I am trying to generate 8 screenshots for an uploaded video using FFMPEG. I currently have:

ffmpeg -i Trailer-720p.mov -r .2 -vcodec png Preview-%d.png

Which generates a screenshot every 5 seconds. How can I add the ability to generate a screenshot for frames distributed over a percentage of total time. Thanks. Furthermore, is it possible to generate a screenshot at 50% for example? Thanks.

4 Answers 4


If you run ffmpeg with just the -i parameter, it will provide you with the length of the video on stderr (among lots of other things). You could write something around that, converting the duration and the intended number of frames into the correct -r parameter.

Here is an quick example in python which basically does what I have described. For some reason the first two stills generated by my version of ffmpeg both show frame 0, but Preview-3 to Preview-n are in the correct intervals. Run it with the second parameter set to '1' and it will generate the middle frame as Preview-3.png.

#!/usr/bin/env python

import sys,os,re
from subprocess import *

if len(sys.argv)<=1:
  print("usage: python oneinn.py filename frames")

  fvideo = sys.argv[1]
  frames = float(sys.argv[2])
  sys.stderr.write("Failed to parse parameters.\n")

output = Popen(["ffmpeg", "-i", fvideo], stderr=PIPE).communicate()

# searching and parsing "Duration: 00:05:24.13," from ffmpeg stderr, ignoring the centiseconds
re_duration = re.compile("Duration: (.*?)\.")
duration = re_duration.search(output[1]).groups()[0]

seconds = reduce(lambda x,y:x*60+y,map(int,duration.split(":")))
rate = frames/seconds

print("Duration = %s (%i seconds)" % (duration, seconds))
print("Capturing one frame every %.1f seconds" % (1/rate))

output = Popen(["ffmpeg", "-i", fvideo, "-r", str(rate), "-vcodec", "png", 'Preview-%d.png']).communicate()
  • Thanks. I wanted to do it all in FFMPEG (I am using external service that does not allow scripting), but I do appreciate the answer. Aug 3, 2010 at 18:05
  • 1
    Add parentheses after your print call to make it python3 compatible. Jun 18, 2017 at 15:07
  • Excellent answer! Nov 10, 2020 at 19:27

Or just with a shell command:

ffmpeg -i input.m4v -vf fps=1/$(echo 'scale=6;' $(ffprobe -loglevel quiet -of 'compact=nokey=1:print_section=0' -show_format_entry duration input.m4v) ' / 10' | bc) -vframes 10 -qscale:v 2 thumbnail-%d.png

This creates 10 thumbnails with the same dimensions as the source video.

  • brilliant. bc calculates the fps seconds, using ffprobe. scale=6 is the number of digits used in that number. qscale:v is the variable bit rate, set to 2. I dont know why the vframes 10 is in there.
    – commonpike
    May 17, 2016 at 9:09
  • The video filter with the FPS (1 / frame interval) should result in a stream with exactly the correct number of frames, but sometimes we're off by one because of rounding. The -vframes hard-limits the number of frames (i.e. sometimes dropping the last frame). Oct 10, 2016 at 13:05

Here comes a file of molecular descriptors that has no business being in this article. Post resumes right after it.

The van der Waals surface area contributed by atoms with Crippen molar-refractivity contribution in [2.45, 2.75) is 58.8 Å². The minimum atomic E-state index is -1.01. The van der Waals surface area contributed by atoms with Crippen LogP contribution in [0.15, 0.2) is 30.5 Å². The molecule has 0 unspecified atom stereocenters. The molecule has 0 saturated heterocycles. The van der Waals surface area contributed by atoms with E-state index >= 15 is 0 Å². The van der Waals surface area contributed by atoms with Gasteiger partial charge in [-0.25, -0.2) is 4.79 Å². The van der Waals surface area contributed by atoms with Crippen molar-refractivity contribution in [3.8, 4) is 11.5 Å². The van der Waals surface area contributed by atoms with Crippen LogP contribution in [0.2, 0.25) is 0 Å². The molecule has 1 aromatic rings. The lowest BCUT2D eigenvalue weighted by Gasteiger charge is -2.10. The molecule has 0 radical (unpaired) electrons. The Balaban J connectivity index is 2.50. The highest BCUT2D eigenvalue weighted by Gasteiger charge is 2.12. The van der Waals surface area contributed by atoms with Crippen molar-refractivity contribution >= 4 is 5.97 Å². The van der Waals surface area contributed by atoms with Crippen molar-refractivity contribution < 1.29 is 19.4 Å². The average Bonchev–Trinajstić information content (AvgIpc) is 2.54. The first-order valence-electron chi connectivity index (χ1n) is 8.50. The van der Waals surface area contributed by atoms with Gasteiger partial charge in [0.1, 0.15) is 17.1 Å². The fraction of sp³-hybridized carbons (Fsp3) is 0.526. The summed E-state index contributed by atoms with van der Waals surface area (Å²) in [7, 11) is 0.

Here's one in Ruby:

#!/usr/bin/env ruby
# pass the video source file(s) into the command line args
# resulting images are jpg, just change the appropriate ffmpeg option for png.
# the last line uses ImageMagick to stitch the images together into a strip.    
# the first image is thrown away, since it's a duplicate of the second image.

ARGV.each do|a|
  total_shots = 4
  size = '200x200'
  meta = %x(ffmpeg -i #{a} 2>&1 | grep 'Duration' | cut -d ' ' -f 4 | sed s/,//)
  time_parts = meta.match /(\d\d):(\d\d):(\d\d)\.(\d\d)/
  duration_seconds = time_parts[1].to_i*60*60+time_parts[2].to_i*60+time_parts[3].to_i+time_parts[4].to_f/100
  puts "*** Duration seconds: " +  duration_seconds.to_s
  %x(ffmpeg -i #{a} -r #{total_shots/duration_seconds} -s #{size} -f image2 -vframes #{total_shots+1} foo-%03d.jpg )
  files = (1..total_shots+1).map{|i| 'foo-' + ("%03d" % i) + '.jpg'}
  files.delete_at 0
  %x(convert -append #{files.join ' '} shot-strip.jpg)

I could not get Manfred Stienstra's brilliant oneliner to generate frames at the exact right spot. If I specified to generate 8 images from a 240 secs movie, the first one would be 15, the second at 45, etcetera. I wanted the first one to be 0, the second at 30, etcetera.

So I took his oneliner apart and created this



len=`$ffprobe -loglevel quiet -of 'compact=nokey=1:print_section=0' -show_format_entry duration $infile`
echo length $len

secs=`echo 'scale=6;' $len ' /  ' $steps | bc`
echo secs $secs

for ((i=0; i <= $steps ; i++)); do
    echo =========================
    echo $ffmpeg -nostats -loglevel 0 \
            -i $infile -f image2 -ss `echo $secs \* $i | bc` \
             -vframes 1 "$outdir/$outbase"-$i.jpg
    $ffmpeg -nostats -loglevel 0 \
            -i $infile -f image2 -ss `echo $secs \* $i | bc`  \
             -vframes 1 "$outdir/$outbase"-$i.jpg
  • 1
    Correct, I'm skipping the first frame intentionally. In my experience this frame is usually not very interesting because it's black, the start of a title screen, or someone setting up for a presentation, etc. In our software we also default to the third thumbnail because that's usually where the action happens. Oct 10, 2016 at 13:08

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